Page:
Screen courses keep pace with a changing industry

Anthony Morris

The Australian Film Television and Radio School (AFTRS) is shaping the next generation of Australian screen storytellers with industry-based courses, international connections and impressive graduates.
Screen courses keep pace with a changing industry

Photo credit: Louise Dietz Henderson

Change is a constant in the screen sector. New ways of creating and distributing are always opening up, and with this new technology comes new voices and new perspectives.

‘We’re seeing a huge explosion of authentic and unheard voices. We can see that on Netflix, on HBO, we can see it in some of the biggest possible successes right now,’ filmmaker and AFTRS Master of Arts Screen graduate Samuel Van Grinsven told Artshub.

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‘AFTRS knows the industry thirst for that, but they also know that’s how the best work is made – when a director or writer is expressing a story that they have an authentic connection to.’

Since its establishment in 1973, AFTRS has played a vital role in the Australian film and television industries, helping to foster individual talent and keep the sector up with the latest advances in technology.

For Van Grinsven, that meant the ability to make his debut feature film Sequins in a Blue Room – which recently won the Audience Award for Best Narrative Feature at Sydney Film Festival, had its international premiere at Outfest in Los Angeles and will be showing at the Melbourne International Film Festival next month – using industry standard equipment.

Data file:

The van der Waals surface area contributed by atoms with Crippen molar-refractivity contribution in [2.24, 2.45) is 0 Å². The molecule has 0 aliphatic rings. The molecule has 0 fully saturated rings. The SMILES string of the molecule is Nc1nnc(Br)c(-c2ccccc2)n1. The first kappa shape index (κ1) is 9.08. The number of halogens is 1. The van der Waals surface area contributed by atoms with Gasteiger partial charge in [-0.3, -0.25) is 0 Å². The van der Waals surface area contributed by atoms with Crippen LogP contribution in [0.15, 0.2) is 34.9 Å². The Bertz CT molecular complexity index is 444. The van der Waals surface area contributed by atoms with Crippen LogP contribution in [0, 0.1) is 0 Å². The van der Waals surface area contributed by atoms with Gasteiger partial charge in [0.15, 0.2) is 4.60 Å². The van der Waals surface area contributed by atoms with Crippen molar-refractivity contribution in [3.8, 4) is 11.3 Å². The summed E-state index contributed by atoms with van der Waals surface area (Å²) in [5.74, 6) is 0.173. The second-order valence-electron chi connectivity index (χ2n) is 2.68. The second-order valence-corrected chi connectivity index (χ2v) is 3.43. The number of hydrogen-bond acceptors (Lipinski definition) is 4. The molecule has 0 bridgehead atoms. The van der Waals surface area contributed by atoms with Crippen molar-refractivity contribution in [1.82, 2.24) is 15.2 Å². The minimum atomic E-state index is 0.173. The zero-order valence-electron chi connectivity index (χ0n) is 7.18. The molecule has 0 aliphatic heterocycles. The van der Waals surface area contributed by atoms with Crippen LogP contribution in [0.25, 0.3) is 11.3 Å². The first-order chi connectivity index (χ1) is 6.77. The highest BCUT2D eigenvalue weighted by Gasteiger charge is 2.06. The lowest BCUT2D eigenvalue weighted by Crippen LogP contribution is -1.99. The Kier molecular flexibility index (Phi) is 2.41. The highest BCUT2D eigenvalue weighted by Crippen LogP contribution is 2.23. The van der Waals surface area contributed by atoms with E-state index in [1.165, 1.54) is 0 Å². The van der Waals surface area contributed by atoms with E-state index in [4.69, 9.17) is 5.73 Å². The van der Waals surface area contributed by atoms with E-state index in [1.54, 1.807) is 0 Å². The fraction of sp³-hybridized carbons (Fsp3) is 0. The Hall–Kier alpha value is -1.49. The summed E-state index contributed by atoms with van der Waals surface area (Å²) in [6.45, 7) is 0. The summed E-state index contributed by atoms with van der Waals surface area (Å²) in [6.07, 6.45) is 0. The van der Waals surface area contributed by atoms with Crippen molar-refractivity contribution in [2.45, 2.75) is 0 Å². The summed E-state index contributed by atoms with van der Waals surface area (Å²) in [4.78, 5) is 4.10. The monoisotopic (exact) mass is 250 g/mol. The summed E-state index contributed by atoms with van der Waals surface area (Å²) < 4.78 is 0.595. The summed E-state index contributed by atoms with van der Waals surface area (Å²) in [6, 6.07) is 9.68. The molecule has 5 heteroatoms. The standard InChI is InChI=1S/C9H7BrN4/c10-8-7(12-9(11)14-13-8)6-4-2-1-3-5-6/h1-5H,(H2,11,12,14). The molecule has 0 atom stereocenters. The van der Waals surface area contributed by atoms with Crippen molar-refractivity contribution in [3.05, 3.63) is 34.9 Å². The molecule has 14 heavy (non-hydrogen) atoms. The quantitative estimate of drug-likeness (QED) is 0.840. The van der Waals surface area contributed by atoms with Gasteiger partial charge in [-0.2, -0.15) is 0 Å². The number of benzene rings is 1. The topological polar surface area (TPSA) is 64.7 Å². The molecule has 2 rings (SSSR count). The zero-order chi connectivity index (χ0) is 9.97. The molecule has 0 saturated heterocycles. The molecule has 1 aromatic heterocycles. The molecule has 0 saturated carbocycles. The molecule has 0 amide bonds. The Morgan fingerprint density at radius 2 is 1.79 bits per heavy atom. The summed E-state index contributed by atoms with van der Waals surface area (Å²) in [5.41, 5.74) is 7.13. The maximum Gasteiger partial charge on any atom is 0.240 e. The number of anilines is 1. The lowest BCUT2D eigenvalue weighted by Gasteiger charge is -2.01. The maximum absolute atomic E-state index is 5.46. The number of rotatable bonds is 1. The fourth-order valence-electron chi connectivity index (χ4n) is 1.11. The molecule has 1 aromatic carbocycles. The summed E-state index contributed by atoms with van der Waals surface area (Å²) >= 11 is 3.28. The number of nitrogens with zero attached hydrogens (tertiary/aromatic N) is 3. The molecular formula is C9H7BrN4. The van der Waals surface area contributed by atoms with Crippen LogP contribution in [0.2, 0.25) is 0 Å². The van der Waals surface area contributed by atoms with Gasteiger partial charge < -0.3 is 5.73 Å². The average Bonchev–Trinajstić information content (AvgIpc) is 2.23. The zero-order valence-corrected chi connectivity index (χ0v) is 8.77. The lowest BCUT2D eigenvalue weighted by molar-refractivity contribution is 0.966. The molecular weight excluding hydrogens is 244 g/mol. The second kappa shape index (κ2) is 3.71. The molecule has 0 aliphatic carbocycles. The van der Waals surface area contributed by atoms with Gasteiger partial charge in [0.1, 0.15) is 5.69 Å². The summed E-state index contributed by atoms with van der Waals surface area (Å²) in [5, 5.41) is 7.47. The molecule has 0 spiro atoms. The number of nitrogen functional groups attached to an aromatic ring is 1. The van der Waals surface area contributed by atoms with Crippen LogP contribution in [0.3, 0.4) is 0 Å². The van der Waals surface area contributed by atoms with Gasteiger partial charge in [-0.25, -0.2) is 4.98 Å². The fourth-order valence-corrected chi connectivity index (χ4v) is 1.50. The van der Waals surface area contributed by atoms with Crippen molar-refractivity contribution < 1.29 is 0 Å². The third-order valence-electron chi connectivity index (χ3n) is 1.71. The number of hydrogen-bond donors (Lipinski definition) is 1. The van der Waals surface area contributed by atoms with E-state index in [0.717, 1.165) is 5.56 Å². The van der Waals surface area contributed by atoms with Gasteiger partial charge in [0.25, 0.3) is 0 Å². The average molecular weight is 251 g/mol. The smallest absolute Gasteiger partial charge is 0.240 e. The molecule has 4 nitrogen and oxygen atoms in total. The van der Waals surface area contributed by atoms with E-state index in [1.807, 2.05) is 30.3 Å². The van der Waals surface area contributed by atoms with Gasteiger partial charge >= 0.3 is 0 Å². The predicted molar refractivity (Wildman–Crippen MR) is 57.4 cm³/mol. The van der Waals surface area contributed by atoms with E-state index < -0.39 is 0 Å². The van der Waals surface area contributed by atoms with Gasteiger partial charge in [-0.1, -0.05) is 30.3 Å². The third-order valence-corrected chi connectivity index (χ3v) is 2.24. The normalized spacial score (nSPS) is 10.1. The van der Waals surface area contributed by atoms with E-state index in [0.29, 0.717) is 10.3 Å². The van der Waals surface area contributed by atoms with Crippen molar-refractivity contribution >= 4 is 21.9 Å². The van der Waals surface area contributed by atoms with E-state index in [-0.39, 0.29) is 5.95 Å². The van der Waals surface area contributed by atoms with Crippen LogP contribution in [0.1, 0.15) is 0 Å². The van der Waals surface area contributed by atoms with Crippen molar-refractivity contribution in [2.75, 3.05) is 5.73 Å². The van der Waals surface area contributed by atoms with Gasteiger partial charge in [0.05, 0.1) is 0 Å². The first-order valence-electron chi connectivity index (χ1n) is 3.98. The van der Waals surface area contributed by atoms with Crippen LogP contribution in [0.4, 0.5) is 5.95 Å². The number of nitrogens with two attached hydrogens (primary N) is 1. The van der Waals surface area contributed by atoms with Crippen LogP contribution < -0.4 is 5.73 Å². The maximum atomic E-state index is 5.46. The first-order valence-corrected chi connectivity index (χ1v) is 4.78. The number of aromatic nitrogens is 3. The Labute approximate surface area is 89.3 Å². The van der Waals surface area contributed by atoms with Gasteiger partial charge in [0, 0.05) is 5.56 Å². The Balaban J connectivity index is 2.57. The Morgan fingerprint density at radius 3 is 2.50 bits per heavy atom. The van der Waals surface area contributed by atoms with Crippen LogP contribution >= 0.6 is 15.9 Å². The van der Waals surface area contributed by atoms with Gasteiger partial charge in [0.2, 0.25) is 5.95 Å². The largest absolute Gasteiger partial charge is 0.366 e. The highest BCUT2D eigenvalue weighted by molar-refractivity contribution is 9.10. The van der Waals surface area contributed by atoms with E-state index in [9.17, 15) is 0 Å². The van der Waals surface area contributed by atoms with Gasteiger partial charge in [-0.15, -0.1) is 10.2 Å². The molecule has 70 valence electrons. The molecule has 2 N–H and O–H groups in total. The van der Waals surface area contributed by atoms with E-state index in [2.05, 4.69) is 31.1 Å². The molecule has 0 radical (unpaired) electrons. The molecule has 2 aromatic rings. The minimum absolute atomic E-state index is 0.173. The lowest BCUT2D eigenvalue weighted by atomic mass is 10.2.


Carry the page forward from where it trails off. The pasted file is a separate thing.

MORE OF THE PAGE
‘We knew that we’d able to pull off something that looked professional, that didn’t look like a student film, because we were using the same resources that the industry was using.’

The importance of connecting to industry

A major focus at AFTRS is connecting students with the wider industry. Networking is a vital part of succeeding in the media, and it’s essential for students to hear from people who are working at the coalface of Australia’s media. At AFTRS, students are given hands-on experience through internships, work placements, and working on live briefs, alongside receiving feedback from industry professionals.

‘I think the school’s gone through a period where it’s really opened itself back up to the industry,” says Van Grinsven. ‘You're getting direct industry feedback constantly throughout the course, which prepares you for when you finally leave the school.’

Global media is currently in a state of flux, and if Australia’s going to remain a serious player on the world stage it’s essential that schools like AFTRS empower students to carry Australian stories out to a wider audience.

‘The films that are starting to come out of AFTRS now are really showing parts of the Australian community that don’t make it to the screen enough, or haven’t in the past, whether it's queer voices or Indigenous voices or more films being written and directed by women.’

With new voices come new challenges. Students from migrant or Indigenous backgrounds may be under financial pressures or come from across Australia. Increasingly AFTRS is designing its courses to fit their requirements, and there’s now a wide range of scholarships being offered to help students manage course costs.